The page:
Baby elephant loses half of its trunk after falling into poachers trap

The poaching of elephants is still a problem and the latest viral case of this has caused outrage. And it is that a baby elephant was left without half of its trunk, because it fell into a trap, on the island of Sumatra, Indonesia. You want to rescue him, they had to amputate his trunk to save his life from this endangered species.

It is a one year old female and is between the last wild elephants of Sumatra. She was found very weak with a trap still embedded in her trunk on Sunday in Alue Meuraksa, a forested town in Aceh Jaya district, said Agus Arianto, head of the agency de Conservation of Aceh Province.

“This was obviously intended to poaching endangered animals to earn money. We will cooperate with law enforcement agencies in an investigation, “Agus said in a statement. Arianto said the calf was apparently left behind by the herd due to deteriorating condition after being caught in the trap, allegedly set by a poacher.

A difficult decision, but they saved his life

Arianto detailed that wildlife officials they had to amputate half of his trunk on Monday to save his life; Unfortunately, authorities say the Covid-19 pandemic It has led to an increase in poaching in Sumatra as villagers resort to hunting for economic reasons.

An endangered species

In July, it was found a headless elephant in a palm plantation in East Aceh. Police arrested a suspected poacher along with four people accused of buying ivory from the dead animal. His trials are still ongoing from last month. They face up to five years in prison and a $ 7,000 fine if convicted.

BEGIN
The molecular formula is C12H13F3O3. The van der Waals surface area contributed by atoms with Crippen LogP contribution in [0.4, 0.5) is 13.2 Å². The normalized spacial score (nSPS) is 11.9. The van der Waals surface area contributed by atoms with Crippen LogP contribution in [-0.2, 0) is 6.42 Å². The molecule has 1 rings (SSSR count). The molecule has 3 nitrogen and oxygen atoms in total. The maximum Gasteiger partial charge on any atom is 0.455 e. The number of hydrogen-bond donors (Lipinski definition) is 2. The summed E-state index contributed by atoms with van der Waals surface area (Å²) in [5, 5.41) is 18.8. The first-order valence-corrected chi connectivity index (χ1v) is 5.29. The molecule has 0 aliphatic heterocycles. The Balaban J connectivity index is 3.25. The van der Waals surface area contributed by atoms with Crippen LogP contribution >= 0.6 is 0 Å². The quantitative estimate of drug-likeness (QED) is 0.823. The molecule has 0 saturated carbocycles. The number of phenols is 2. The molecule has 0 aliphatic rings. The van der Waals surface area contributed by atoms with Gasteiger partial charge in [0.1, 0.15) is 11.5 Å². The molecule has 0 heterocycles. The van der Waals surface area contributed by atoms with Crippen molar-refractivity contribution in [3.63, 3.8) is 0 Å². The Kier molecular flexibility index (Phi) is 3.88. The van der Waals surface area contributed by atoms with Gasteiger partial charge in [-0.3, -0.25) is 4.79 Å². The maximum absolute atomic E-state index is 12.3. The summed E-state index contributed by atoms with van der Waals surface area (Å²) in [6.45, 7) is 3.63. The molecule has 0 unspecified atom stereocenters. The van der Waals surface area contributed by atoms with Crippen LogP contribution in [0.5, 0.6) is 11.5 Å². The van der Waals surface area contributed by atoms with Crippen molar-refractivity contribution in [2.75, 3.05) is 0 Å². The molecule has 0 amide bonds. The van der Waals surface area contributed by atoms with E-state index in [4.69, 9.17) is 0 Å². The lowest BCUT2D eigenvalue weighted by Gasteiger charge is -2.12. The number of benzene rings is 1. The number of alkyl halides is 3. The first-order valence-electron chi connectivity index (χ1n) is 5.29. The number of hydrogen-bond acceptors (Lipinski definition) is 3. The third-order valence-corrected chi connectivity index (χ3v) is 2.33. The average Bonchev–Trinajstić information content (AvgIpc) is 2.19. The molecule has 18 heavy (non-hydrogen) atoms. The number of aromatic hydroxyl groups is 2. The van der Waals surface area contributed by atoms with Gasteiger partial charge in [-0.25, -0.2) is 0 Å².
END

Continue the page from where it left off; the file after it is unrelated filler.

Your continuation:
The number of Sumatra elephants who have died as a result of being trapped and poisoned has reached 25 in the past nine years in the East Aceh district alone, Arianto said. The International Union for Conservation of Nature has raised the Sumatran elephant’s status from endangered to critically endangered on its 2012 Red List, primarily due to a significant population drop, as well as a loss of more than 69%. of its potential habitat in the last 25 years.

Data from the Indonesian Ministry of Forestry and Environment showed that Sumatra’s elephant population has declined from 1,300 in 2014 to 693, almost 50% less in the last seven years.


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With AP / msb information

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